Guidance has recently been issued by The Department for Business, Energy & Industrial Strategy relating to the minimum level of energy efficiency required to enable a landlord to let commercial property.

This will have a major impact on landlords, tenants and lenders.

Under the Energy Efficiency (Private Rented Property) (England and Wales) Regulations 2015 (the Regulations):

  • from 1 April 2018, landlords of commercial properties must not renew existing tenancies or grant new tenancies if the property has an EPC rating of band F or G unless the landlord registers an exemption.
  • from 1 April 2023, landlords must no longer let or continue to let commercial property which has an EPC rating of band F or G unless the landlord registers an exemption.

Essentially, where a building falls short of the Minimum Energy Efficiency Standards (MEES), the landlord must carry out works to improve the building’s energy efficiency performance or pay a civil fine.

The fines could prove to be quite substantial – up to £50,000 per property for a breach of up to 3 months and up to £150,000 per property for a breach of 3 months and over. There will also be reputational sanctions in the form of “naming and shaming” of non-compliant landlords.

Local authorities will enforce the Regulations.


  • The landlord has undertaken improvements that are cost-effective but the building remains below an E EPC rating. (Cost effective broadly means that an improvement pays for itself within seven years).
  • The landlord is required by a contractual or legislative obligation to obtain a third party’s consent or permission to undertake relevant improvements relating to the minimum standard and such consent was denied, or was provided with unreasonable conditions. A third party would include a tenant, lender, superior landlord/freeholder or planning authority etc. The landlord will need to demonstrate it used reasonable endeavours to obtain that consent.
  • Measures required to improve the property are expected to cause a capital devaluation of the property of more than 5%.
  • The installation of wall insulation would have a negative impact on the fabric or structure of the property (or the building of which it is part).

The exemptions register will be open from 1 April 2017. If a landlord wishes to register an exemption it will have to provide supporting evidence. An exemption will last for 5 years, at which time the exemption will be reviewed.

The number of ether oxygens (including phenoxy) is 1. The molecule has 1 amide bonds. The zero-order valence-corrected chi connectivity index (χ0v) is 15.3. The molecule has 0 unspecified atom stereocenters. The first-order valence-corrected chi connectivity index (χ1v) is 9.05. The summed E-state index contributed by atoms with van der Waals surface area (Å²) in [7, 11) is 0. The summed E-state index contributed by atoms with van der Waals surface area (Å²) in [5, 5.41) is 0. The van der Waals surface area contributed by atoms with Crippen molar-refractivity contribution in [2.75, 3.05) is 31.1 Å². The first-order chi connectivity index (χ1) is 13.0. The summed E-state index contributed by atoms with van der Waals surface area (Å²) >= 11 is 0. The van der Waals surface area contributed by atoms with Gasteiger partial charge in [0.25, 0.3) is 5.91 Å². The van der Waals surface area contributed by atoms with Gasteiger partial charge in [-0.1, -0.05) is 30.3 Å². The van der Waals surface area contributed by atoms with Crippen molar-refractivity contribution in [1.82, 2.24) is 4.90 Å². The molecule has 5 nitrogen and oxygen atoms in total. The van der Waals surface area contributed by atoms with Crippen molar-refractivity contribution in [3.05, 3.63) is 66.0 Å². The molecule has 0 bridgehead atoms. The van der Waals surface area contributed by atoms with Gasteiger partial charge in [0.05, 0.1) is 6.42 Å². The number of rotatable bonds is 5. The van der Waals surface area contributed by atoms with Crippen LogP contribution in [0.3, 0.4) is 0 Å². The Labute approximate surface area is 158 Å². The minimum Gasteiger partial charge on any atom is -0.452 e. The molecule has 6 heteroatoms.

Property specific information relating to exemptions will be publicly accessible which may cause reputational issues for landlords of “sub-standard” properties. Exemptions cannot be transferred to new landlords or owners of a property on sale or other transfer and will cease on such a transfer. If the new owner continues to let the property it will need to either improve the property to the minimum standard at that point, or register an exemption where one applies.

Buildings excluded from the scope of the requirements:

  • Buildings and monuments officially protected as part of a designated environment or because of their special architectural or historical merit where compliance with certain energy efficiency requirements would unacceptably alter their character or appearance. Listed buildings may not be exempt.
  • A building used as a place of worship and for religious activities.
  • A temporary building with a planned time of use of 2 years or less.
  • Stand-alone buildings with a total useful floor area of less than 50 square metres.
  • Buildings which are not required to have an EPC such as industrial sites, workshops and non-residential agricultural buildings with a low energy demand.
  • Buildings let on tenancies of less than 6 months (with no right of renewal).
  • Buildings let on tenancies of over 99 years.
  • Buildings for which an EPC has been obtained voluntarily where one is not needed. Official registration of any such EPC will not in itself require the landlord to comply with the minimum standard.

Action for lenders:

  • Consider the threat to lenders where a building does not meet the minimum standard. This could lead to a reduction in the value of the security and ability of a landlord borrower to let the property which in turn could affect the ability of the landlord borrower to make repayments through loss of rental income and additional capital expenditure costs.
  • Be aware that a lender would be subject to the Regulations where it takes possession of property following default.
  • Ensure sufficient information is obtained on valuation of the asset to understand the impact of MEES on the security. The risk and the cost of borrowing needs to be correctly priced to enable the risk to be monitored adequately.
  • Consider whether loan monitoring procedures need to be adapted to take account of the potential risks e.g. requiring an EPC certificate from the borrower on all non-exempt lettings and requiring a strategy plan from the borrower prior to the 2018 deadline.
  • Check whether the undertakings and representations in the facility agreement provide suitable protections and rights against borrowers who fail to comply with their statutory obligations under the Regulations.

For further help or advice, please do not hesitate to contact Daniel Edwards.

Please note this information is provided by way of example and may not be complete and is certainly not intended to constitute legal advice. You should take bespoke advice for your circumstances.

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